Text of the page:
On the negative side, we do see that the current economic climate makes it difficult to convince companies in particular to make large-scale investments in energy efficiency. Although the medium-term case is clear, with payback periods of as short as a few years, some of the companies are reluctant to invest in anything beyond their current expenses until the economic climate improves. That is why GGF is investing in awareness raising campaigns, such as our “Save Energy – Investing in the Future” (Štedimo energiju – investirajmo u budućnost) campaign conducted in conjunction with Čačanska banka. Often small adjustments in technology and processes can unleash great energy and cost savings. Businesses need to learn to take a comprehensive look at all parts of their business and bring in external advice to run a diagnostic.
Serbia-Energy.com: How does GGF sees regional economic development perspective, which countries are faster than others?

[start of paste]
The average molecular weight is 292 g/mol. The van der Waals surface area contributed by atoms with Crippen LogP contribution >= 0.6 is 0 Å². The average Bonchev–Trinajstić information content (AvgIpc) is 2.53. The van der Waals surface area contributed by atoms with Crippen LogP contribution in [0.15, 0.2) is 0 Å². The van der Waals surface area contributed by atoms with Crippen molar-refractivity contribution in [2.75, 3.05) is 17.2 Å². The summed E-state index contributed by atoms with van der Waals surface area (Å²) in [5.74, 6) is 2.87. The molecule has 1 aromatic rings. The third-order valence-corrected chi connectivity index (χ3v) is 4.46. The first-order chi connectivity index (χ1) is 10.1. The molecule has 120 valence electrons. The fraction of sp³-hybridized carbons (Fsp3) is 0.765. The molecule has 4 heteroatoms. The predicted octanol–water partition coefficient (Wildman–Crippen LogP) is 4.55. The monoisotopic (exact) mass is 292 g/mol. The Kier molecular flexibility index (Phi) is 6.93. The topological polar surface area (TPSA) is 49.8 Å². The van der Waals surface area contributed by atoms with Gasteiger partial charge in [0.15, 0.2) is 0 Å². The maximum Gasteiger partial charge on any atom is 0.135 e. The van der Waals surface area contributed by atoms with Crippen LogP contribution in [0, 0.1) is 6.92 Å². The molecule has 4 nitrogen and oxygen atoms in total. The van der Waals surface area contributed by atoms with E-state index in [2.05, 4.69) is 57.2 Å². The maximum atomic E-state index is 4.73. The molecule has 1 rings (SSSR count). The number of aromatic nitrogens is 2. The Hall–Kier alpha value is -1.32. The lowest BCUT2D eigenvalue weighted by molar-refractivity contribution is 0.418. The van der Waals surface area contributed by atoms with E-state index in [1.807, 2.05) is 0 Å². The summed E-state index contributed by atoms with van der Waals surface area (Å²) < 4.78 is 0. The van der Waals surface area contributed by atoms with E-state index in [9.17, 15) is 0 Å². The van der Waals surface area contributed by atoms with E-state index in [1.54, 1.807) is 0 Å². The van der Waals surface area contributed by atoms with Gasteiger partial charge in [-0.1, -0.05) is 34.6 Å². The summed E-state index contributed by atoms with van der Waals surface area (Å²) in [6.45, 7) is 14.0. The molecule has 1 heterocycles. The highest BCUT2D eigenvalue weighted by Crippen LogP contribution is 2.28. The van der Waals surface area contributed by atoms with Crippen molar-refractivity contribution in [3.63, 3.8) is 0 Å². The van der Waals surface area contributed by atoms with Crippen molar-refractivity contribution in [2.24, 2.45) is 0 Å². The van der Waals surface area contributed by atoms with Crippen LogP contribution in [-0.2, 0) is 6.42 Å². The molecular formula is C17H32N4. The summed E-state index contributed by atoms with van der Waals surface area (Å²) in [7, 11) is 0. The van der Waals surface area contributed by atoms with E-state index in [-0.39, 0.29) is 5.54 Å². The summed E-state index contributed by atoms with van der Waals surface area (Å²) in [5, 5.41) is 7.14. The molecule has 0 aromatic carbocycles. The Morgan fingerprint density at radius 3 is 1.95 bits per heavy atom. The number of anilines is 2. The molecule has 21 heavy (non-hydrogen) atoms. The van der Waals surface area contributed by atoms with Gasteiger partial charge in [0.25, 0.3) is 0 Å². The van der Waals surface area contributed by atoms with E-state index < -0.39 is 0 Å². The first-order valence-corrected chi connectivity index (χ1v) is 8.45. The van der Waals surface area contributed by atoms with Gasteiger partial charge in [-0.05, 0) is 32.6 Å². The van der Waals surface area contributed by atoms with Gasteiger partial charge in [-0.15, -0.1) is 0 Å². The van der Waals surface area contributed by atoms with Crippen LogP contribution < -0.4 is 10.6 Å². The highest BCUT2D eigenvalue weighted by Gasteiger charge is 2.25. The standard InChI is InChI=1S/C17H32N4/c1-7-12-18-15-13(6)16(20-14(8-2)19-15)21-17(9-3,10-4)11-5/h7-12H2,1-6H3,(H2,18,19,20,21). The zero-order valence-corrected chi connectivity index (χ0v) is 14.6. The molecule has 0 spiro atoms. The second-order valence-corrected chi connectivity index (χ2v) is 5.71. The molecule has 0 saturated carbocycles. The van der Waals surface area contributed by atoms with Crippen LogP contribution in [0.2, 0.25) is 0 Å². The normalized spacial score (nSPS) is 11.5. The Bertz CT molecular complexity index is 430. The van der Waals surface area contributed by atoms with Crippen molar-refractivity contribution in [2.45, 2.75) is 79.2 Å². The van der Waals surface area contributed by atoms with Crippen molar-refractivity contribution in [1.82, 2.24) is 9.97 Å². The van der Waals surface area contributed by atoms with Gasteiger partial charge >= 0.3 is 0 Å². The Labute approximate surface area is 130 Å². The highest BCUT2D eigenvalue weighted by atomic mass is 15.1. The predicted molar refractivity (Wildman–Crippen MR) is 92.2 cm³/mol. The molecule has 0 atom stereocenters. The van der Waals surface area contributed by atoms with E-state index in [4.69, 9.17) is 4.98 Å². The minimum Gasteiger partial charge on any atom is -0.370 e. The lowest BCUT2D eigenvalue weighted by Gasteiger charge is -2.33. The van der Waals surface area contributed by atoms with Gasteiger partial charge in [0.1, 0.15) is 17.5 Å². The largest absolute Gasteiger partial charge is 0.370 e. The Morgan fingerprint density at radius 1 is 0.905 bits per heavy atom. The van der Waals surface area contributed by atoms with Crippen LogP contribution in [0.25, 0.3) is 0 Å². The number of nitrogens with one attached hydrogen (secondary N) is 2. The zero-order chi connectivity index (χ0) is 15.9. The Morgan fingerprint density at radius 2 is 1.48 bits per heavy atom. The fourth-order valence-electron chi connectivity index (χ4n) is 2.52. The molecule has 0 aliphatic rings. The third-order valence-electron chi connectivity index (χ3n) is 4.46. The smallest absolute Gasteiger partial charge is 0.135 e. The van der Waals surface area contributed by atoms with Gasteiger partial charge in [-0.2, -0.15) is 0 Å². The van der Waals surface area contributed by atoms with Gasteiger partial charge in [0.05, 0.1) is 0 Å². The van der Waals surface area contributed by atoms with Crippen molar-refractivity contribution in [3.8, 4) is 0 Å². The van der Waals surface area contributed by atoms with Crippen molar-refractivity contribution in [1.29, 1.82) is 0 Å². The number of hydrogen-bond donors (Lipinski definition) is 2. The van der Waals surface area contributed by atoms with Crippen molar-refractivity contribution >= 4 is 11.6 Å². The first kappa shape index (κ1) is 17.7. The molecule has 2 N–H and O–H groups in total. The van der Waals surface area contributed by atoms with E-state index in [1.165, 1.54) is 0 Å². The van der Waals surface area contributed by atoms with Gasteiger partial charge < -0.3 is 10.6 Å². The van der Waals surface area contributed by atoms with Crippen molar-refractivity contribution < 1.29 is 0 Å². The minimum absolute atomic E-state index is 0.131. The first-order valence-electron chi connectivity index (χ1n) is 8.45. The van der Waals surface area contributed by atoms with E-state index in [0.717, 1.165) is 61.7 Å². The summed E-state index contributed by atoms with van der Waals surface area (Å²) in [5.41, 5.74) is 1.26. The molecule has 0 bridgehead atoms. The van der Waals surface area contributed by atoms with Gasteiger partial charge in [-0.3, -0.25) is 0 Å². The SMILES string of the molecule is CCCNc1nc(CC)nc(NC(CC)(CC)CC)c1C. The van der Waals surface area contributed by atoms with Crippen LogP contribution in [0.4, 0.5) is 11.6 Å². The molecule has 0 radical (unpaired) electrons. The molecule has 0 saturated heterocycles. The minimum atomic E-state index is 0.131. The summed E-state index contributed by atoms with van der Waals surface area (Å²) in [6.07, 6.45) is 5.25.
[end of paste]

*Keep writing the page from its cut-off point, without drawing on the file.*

We look at both economic growth AND the enabling environment when assessing the potential for EE/RE. From that perspective, despite its current challenges, Serbia is one of our top growth markets for the Fund, and currently is our second biggest market after Turkey. We also see potential in Croatia, which is acceding to the EU in 2013 and therefore making great efforts to meet its treaty obligations to improve its energy efficiency and increase the share of RE in its supply. Of course, Turkey remains an attractive growth market for all types of investments. In our newer region, the European Neighborhood Region, we see lots of potential in Georgia, Armenia and Ukraine. At the same time, the GGF was set up to promote EE/RE throughout our region, and we will continue to seek out investment opportunities in all of our target partners. Given that all countries suffer from old building stock and outdated equipment and need to increase competitiveness there is ample room in all countries for the Fund, in particular in our work to raise awareness for the problems and the solutions.
Source Serbia Energy Magazine